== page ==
It's been raining and raining and raining...where the bloody hell are ya summer? Christmas just isn't Christmas in Australia unless it's hot. It stopped yesterday, although it was still overcast, to allow me to get out and do some urgent harvesting, among other things, in the garden. It was a very productive, pleasing day, despite the sound of the Beloved using the mulcher to chop up the spent broad beans and artichokes (watching him is not for the faint hearted) and the high pitched screaming and squealing that went on and on and on ALL freaking afternoon from the brats next door. Seriously where the f*** the parents were I have no idea - it sounded like murder was being committed. I was sorely tempted to get the hose out and use the jet nozzle over the fence...
My first job was to harvest all the broad beans, to dry out for winter use. I cut the plants whole, just above the base, and the Kitchen Fairy obligingly pulled the pods off for me while I got on with other work. We have a lot! this of course, doesn't include the few baskets I already got to use fresh, so we have quite the bumper crop this year. The roots, being valuable to the soil, I kept to dig back into the bed after I thoroughly weeded. If you look at the photo below, you can see the nodules of nitrogen fixed to the roots. This is precious - much better than the chemical crap sold in bags at Bunnings.
I replanted the bed straight away with some well established seedlings that are heavy feeders, some cool climate fast growing melon, and some tomatillos. I confess I was reaching despair for the tomatillos this year. All the seedlings I carefully raised suddenly died after transplanting due to a few really hot days, despite the watering. I have a suspicion Yoshi puss may have "watered" them himself after I planted them...but to my joy, several volunteer plants are sturdy and beginning to flower so I moved them to a better location. I won't bother sowing seed again, I'll just let them pop up when they are ready - they are much like tomatoes in that respect, and borage.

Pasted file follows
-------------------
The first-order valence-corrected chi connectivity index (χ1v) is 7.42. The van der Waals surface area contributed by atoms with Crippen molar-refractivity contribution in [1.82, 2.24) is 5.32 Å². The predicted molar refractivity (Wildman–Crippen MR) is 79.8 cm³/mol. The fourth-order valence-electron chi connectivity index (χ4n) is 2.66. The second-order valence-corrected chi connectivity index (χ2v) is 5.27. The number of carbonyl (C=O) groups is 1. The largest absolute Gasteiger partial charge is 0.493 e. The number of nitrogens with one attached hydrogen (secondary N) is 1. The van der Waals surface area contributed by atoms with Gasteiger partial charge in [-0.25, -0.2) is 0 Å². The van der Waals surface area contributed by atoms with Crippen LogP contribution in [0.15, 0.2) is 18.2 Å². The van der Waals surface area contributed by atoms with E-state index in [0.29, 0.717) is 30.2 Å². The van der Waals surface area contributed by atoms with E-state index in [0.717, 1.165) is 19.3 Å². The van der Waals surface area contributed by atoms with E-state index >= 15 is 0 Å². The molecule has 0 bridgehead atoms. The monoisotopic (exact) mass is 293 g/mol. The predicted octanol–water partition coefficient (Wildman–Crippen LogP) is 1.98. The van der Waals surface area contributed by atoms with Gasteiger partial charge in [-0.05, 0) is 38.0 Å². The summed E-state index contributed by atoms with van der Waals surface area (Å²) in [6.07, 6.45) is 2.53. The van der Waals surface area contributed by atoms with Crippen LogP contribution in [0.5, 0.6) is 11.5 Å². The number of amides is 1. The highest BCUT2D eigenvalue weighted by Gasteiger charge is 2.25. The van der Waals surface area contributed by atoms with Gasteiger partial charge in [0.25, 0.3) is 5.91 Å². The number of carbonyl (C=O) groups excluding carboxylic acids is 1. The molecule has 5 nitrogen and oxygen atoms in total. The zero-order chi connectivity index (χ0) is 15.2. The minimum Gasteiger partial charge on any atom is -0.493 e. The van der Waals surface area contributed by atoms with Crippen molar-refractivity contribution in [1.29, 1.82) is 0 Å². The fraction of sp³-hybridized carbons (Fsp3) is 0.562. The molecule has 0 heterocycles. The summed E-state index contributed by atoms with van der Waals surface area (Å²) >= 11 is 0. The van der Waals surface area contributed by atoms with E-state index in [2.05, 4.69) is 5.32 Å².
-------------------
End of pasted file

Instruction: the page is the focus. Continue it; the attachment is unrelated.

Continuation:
By the time I'd finished with that, the soil was dry enough for me to harvest the garlic. It wasn't as dry as I would have liked, but I've lain them out to dry off for a few days, then I will carefully brush off the remaining soil, and plait in strands to hang up and cure. It was a crop similar to last year ( we still have a bit left), which means that I judged correctly and we will have enough until next harvest. I haven't had to buy garlic for well over a year, and being organically grown is much better for us. It is also much stronger than the imported Chinese stuff, so less is required.
Next job yesterday was netting the fruits - a job I was more than happy to do! My raspberry canes are fruiting this year (it takes until the second season to fruit after planting) and I'm anticipating lovely fresh berries to have as dessert. There are quite a lot of these little bunches along the side fence, and the blackberries have also begun to flower. I wouldn't want the birds to feast on these rather than me!
For the same reason, I netted the peaches, which was a bit of an effort, but with a long stake I managed to push up high enough to get over the top without resorting to a ladder.
And with all this fruit coming along nicely, I'm trying not to count my peaches before they're ripe!
I finished the day off with mucking out the chook shed, transplanting zucchini, tomatoes, and cucumbers, weeding, and chopping back the artichokes after their second crop. I may even get another crop by the end of summer, but I will have to divide the clumps in the autumn. There were some early spuds to harvest, the first of the strawberries, and purple podded peas. Whew! I hope your weekend was as productive as mine!